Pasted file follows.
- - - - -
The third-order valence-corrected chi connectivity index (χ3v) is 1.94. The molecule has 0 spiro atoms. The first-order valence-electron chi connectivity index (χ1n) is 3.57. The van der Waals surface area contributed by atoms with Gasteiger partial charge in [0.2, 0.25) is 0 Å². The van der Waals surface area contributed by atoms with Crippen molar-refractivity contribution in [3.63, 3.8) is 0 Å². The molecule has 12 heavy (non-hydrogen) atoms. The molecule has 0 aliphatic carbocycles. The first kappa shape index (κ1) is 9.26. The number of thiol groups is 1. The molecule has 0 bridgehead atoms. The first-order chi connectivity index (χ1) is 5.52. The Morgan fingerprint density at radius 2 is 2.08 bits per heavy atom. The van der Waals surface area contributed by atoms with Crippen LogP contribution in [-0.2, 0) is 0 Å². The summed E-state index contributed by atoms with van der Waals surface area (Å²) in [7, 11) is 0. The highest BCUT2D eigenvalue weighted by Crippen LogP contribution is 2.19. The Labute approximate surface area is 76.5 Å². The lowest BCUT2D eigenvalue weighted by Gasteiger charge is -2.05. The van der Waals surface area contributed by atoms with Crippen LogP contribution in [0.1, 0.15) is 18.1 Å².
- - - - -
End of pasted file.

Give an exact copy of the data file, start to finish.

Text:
The third-order valence-corrected chi connectivity index (χ3v) is 1.94. The molecule has 0 spiro atoms. The first-order valence-electron chi connectivity index (χ1n) is 3.57. The van der Waals surface area contributed by atoms with Gasteiger partial charge in [0.2, 0.25) is 0 Å². The van der Waals surface area contributed by atoms with Crippen molar-refractivity contribution in [3.63, 3.8) is 0 Å². The molecule has 12 heavy (non-hydrogen) atoms. The molecule has 0 aliphatic carbocycles. The first kappa shape index (κ1) is 9.26. The number of thiol groups is 1. The molecule has 0 bridgehead atoms. The first-order chi connectivity index (χ1) is 5.52. The Morgan fingerprint density at radius 2 is 2.08 bits per heavy atom. The van der Waals surface area contributed by atoms with Crippen LogP contribution in [-0.2, 0) is 0 Å². The summed E-state index contributed by atoms with van der Waals surface area (Å²) in [7, 11) is 0. The highest BCUT2D eigenvalue weighted by Crippen LogP contribution is 2.19. The Labute approximate surface area is 76.5 Å². The lowest BCUT2D eigenvalue weighted by Gasteiger charge is -2.05. The van der Waals surface area contributed by atoms with Crippen LogP contribution in [0.1, 0.15) is 18.1 Å².